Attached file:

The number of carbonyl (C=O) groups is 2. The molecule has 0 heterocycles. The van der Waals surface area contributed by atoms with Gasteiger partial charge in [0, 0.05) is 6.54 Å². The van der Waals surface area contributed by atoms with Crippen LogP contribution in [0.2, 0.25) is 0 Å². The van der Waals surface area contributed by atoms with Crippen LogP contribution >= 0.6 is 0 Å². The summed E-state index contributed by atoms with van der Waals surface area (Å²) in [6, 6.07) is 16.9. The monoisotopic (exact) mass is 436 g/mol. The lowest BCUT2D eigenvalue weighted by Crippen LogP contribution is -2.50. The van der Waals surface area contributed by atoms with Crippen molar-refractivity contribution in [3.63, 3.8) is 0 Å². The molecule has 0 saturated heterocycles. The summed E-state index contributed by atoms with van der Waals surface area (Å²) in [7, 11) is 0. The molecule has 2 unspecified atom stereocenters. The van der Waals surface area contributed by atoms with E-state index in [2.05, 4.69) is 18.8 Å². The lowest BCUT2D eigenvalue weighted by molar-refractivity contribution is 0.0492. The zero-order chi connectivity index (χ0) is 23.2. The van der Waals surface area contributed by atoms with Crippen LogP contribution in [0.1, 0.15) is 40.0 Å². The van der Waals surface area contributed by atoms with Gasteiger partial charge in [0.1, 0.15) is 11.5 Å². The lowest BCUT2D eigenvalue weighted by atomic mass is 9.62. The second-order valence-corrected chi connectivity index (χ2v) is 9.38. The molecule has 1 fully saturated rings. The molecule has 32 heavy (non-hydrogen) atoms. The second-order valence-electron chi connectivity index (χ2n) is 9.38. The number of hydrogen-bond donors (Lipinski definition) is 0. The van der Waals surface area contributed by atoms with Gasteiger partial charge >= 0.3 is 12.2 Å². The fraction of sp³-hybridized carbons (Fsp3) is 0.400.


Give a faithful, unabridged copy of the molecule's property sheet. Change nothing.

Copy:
The number of carbonyl (C=O) groups is 2. The molecule has 0 heterocycles. The van der Waals surface area contributed by atoms with Gasteiger partial charge in [0, 0.05) is 6.54 Å². The van der Waals surface area contributed by atoms with Crippen LogP contribution in [0.2, 0.25) is 0 Å². The van der Waals surface area contributed by atoms with Crippen LogP contribution >= 0.6 is 0 Å². The summed E-state index contributed by atoms with van der Waals surface area (Å²) in [6, 6.07) is 16.9. The monoisotopic (exact) mass is 436 g/mol. The lowest BCUT2D eigenvalue weighted by Crippen LogP contribution is -2.50. The van der Waals surface area contributed by atoms with Crippen molar-refractivity contribution in [3.63, 3.8) is 0 Å². The molecule has 0 saturated heterocycles. The summed E-state index contributed by atoms with van der Waals surface area (Å²) in [7, 11) is 0. The molecule has 2 unspecified atom stereocenters. The van der Waals surface area contributed by atoms with E-state index in [2.05, 4.69) is 18.8 Å². The lowest BCUT2D eigenvalue weighted by molar-refractivity contribution is 0.0492. The zero-order chi connectivity index (χ0) is 23.2. The van der Waals surface area contributed by atoms with Crippen LogP contribution in [0.1, 0.15) is 40.0 Å². The van der Waals surface area contributed by atoms with Gasteiger partial charge in [0.1, 0.15) is 11.5 Å². The lowest BCUT2D eigenvalue weighted by atomic mass is 9.62. The second-order valence-corrected chi connectivity index (χ2v) is 9.38. The molecule has 1 fully saturated rings. The molecule has 32 heavy (non-hydrogen) atoms. The second-order valence-electron chi connectivity index (χ2n) is 9.38. The number of hydrogen-bond donors (Lipinski definition) is 0. The van der Waals surface area contributed by atoms with Gasteiger partial charge >= 0.3 is 12.2 Å². The fraction of sp³-hybridized carbons (Fsp3) is 0.400.